Simplest Money Management System Ever

Photo by Sharon McCutcheon on Unsplash

Managing your money doesn’t need to be complicated and it doesn’t need to take up a lot of your time. In the end, all comes down to with any money management system is:

  • Spending less than you earn
  • Saving and/or investing the rest

For those just getting started in adult life or those wanting to start managing their money, the Cash Envelope System is the most basic, easiest, simplest and least time consuming system there is.

All you need to get started is 3 letter size envelopes labeled BILLS, SAVINGS and CASH. All three of these envelopes are to be used every payday.

The first thing you do every payday is to pay yourself by putting money into the SAVINGS envelope. You can save a percentage of your income or simply put in a set dollar amount. It is important to not withdraw money from this envelope as this is how you will establish your Emergency Fund.

The second envelope you put money into is the BILLS envelope. Put the amount needed to pay your bills due before your next paycheck.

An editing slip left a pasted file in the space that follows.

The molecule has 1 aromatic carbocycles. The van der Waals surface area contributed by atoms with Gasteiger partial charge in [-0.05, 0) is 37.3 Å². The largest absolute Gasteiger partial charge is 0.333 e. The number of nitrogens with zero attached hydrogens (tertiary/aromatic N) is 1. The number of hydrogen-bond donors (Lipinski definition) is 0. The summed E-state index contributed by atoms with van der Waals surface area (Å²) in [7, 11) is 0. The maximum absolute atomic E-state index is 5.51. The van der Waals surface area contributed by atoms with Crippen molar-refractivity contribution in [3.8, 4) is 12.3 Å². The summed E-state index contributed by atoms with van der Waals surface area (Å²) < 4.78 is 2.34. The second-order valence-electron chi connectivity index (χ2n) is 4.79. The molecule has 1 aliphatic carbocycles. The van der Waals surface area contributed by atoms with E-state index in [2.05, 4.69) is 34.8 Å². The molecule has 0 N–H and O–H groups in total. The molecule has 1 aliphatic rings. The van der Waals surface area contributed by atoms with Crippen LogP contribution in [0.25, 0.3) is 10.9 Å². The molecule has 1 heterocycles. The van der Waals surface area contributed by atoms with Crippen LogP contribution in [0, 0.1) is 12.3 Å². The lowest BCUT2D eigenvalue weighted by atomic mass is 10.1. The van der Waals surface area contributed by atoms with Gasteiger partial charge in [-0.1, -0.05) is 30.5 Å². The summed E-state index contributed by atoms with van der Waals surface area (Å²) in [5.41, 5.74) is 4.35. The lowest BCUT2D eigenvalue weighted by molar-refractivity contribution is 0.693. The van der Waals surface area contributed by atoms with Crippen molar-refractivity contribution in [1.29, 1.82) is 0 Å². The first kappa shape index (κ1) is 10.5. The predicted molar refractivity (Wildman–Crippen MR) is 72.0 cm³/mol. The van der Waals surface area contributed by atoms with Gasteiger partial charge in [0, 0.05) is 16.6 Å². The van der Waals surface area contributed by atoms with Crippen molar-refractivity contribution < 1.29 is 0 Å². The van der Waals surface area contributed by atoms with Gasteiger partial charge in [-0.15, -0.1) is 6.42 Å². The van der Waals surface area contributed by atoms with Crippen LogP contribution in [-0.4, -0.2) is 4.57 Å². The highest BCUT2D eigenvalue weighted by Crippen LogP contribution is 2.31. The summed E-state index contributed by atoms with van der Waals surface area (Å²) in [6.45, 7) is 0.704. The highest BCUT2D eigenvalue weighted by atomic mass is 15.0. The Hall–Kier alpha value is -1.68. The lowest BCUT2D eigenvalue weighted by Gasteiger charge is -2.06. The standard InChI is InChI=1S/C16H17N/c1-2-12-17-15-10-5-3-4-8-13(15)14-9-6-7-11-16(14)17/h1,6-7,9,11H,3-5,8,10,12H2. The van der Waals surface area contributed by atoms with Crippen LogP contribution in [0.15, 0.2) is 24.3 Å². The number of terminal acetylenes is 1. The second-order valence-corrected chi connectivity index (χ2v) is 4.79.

Finally, the money to put into your CASH envelope is to pay for your living expenses until your next paycheck. This is all you have until your next paycheck so spend it carefully.

The cash envelope system lets you know simply and easily how to divide your money up so all bills are paid, money is saved and how much you have to spend for everything else until your next paycheck.

You can always move up to a more advanced and specialized money management systems later.

If you are using a different basic and simple money management system, please let me know what it is.

“Being frugal doesn’t mean slashing your spending or depriving yourself of things that you enjoy. It means knowing the value of a dollar and making every effort to spend it wisely.”

Frank Sonnenberg, BookSmart: Hundreds of real-world lessons for success and happiness

Published by W. M. Brown

I am a retired U.S. expat living in Ecuador. I was a business owner for 32 years before retiring in 2012.

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